Insulin pumps are significantly more effective at controlling blood glucose than multiple daily insulin injections in type 2 diabetes patients, according to the largest international study to examine the safety and effectiveness of the devices.
Roughly a third of type 2 patients taking insulin struggle to achieve the right level of blood glucose control with insulin injections many times a day, note the authors of the study in The Lancet.
“Our findings open up a valuable new treatment option for those individuals failing on current injection regimens”
Previous randomised trials comparing the efficacy of insulin pump therapy and multiple injections in people with type 2 diabetes have not provided consistent evidence, they added.
The OpT2mise trial enrolled 495 adults, aged 30-75, with poorly controlled type 2 diabetes to a two month run-in period, where their insulin multiple daily injection treatment was optimised.
After the run-in phase, the 331 participants whose HbA1c remained above the target range (8-12%) were randomly assigned to pump therapy or to continue with multiple injections.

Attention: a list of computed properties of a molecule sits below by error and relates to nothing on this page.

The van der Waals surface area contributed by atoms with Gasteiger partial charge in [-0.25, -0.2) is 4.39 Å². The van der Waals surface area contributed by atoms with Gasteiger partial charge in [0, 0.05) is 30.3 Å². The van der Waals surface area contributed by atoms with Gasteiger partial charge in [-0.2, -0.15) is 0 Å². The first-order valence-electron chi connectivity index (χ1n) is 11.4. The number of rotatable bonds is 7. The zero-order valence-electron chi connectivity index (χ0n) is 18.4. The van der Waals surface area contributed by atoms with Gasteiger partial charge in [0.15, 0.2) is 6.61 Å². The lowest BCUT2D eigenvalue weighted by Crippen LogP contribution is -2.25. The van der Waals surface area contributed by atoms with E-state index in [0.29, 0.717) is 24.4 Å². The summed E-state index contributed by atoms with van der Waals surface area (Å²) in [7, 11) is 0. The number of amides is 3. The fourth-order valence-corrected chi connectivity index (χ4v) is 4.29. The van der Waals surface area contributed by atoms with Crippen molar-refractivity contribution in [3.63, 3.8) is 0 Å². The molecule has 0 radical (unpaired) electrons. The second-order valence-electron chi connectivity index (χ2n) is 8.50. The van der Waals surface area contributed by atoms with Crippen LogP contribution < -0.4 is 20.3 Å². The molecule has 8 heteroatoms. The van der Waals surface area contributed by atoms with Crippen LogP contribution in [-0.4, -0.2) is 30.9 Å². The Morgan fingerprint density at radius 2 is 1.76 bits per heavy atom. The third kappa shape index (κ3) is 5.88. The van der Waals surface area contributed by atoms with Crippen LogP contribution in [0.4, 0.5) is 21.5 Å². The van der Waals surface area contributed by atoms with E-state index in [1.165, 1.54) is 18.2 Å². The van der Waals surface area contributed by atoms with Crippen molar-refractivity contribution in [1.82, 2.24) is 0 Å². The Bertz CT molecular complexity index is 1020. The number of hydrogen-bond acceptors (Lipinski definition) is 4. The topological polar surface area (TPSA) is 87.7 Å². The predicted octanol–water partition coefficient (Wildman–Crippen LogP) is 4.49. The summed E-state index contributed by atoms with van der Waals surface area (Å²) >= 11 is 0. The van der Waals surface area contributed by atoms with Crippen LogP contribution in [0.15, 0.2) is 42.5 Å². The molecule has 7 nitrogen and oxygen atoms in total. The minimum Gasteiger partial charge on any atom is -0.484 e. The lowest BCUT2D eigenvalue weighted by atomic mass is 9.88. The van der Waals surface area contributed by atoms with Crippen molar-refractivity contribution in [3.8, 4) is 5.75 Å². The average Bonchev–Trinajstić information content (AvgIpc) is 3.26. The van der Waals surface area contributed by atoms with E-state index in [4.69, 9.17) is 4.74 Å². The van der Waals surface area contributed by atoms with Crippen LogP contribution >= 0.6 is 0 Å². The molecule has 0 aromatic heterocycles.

Pumps outperformed multiple daily injections on several measures, said the researchers.
Patients who used the pumps achieved a significantly greater reduction in average HbA1C levels than those who used multiple daily injections at six months – a difference of -0.7%.
Twice as many also reached a target range of 8% or less on pump-therapy compared with the injection group – 55% versus 28%.
Patients using the pump spent almost three hours less every day in hyperglycaemia, while the time spent in hypoglycaemia remained similarly low with pump and multiple daily injections.
At the end of the study, the daily dose of insulin was 20% lower with pump therapy than with multiple injections and no weight difference was observed between the groups.
Lead researcher Professor Yves Reznik, from the University of Caen Côte de Nacre Regional Hospital Center in France, said: “Pumps enhance effective insulin absorption and increase insulin sensitivity thanks to the continuous daily subcutaneous insulin delivery.
“Our findings open up a valuable new treatment option for those individuals failing on current injection regimens and may also provide improved convenience, reducing the burden of dose tracking and scheduling, and decreasing insulin injection omissions.”